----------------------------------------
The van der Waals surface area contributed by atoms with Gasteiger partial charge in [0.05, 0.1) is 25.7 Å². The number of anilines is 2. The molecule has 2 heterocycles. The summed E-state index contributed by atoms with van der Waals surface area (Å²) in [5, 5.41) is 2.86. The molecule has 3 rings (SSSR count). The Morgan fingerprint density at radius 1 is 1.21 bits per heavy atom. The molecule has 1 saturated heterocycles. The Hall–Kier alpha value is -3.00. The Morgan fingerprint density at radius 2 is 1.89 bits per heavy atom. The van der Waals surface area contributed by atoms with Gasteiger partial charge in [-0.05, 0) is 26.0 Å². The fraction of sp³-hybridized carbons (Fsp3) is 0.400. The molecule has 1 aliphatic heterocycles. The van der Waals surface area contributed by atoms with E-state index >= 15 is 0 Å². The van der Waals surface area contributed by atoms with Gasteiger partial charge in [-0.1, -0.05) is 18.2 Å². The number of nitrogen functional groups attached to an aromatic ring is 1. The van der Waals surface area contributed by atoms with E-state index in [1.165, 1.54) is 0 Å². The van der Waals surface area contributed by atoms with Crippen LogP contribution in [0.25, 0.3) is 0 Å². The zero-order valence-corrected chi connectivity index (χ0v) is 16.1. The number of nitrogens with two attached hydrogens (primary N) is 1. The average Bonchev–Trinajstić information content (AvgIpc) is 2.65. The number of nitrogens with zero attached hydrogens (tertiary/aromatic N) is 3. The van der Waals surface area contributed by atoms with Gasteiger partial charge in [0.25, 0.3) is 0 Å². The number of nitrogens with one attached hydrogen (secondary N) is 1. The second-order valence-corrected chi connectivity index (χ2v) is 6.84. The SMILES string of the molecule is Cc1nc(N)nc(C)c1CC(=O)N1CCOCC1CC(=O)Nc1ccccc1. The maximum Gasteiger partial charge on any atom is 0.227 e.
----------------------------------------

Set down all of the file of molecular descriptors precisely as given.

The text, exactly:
The van der Waals surface area contributed by atoms with Gasteiger partial charge in [0.05, 0.1) is 25.7 Å². The number of anilines is 2. The molecule has 2 heterocycles. The summed E-state index contributed by atoms with van der Waals surface area (Å²) in [5, 5.41) is 2.86. The molecule has 3 rings (SSSR count). The Morgan fingerprint density at radius 1 is 1.21 bits per heavy atom. The molecule has 1 saturated heterocycles. The Hall–Kier alpha value is -3.00. The Morgan fingerprint density at radius 2 is 1.89 bits per heavy atom. The van der Waals surface area contributed by atoms with Gasteiger partial charge in [-0.05, 0) is 26.0 Å². The fraction of sp³-hybridized carbons (Fsp3) is 0.400. The molecule has 1 aliphatic heterocycles. The van der Waals surface area contributed by atoms with E-state index >= 15 is 0 Å². The van der Waals surface area contributed by atoms with Gasteiger partial charge in [-0.1, -0.05) is 18.2 Å². The number of nitrogen functional groups attached to an aromatic ring is 1. The van der Waals surface area contributed by atoms with E-state index in [1.165, 1.54) is 0 Å². The van der Waals surface area contributed by atoms with Crippen LogP contribution in [0.25, 0.3) is 0 Å². The zero-order valence-corrected chi connectivity index (χ0v) is 16.1. The number of nitrogens with two attached hydrogens (primary N) is 1. The average Bonchev–Trinajstić information content (AvgIpc) is 2.65. The number of nitrogens with zero attached hydrogens (tertiary/aromatic N) is 3. The van der Waals surface area contributed by atoms with Gasteiger partial charge in [0.25, 0.3) is 0 Å². The number of nitrogens with one attached hydrogen (secondary N) is 1. The second-order valence-corrected chi connectivity index (χ2v) is 6.84. The SMILES string of the molecule is Cc1nc(N)nc(C)c1CC(=O)N1CCOCC1CC(=O)Nc1ccccc1. The maximum Gasteiger partial charge on any atom is 0.227 e.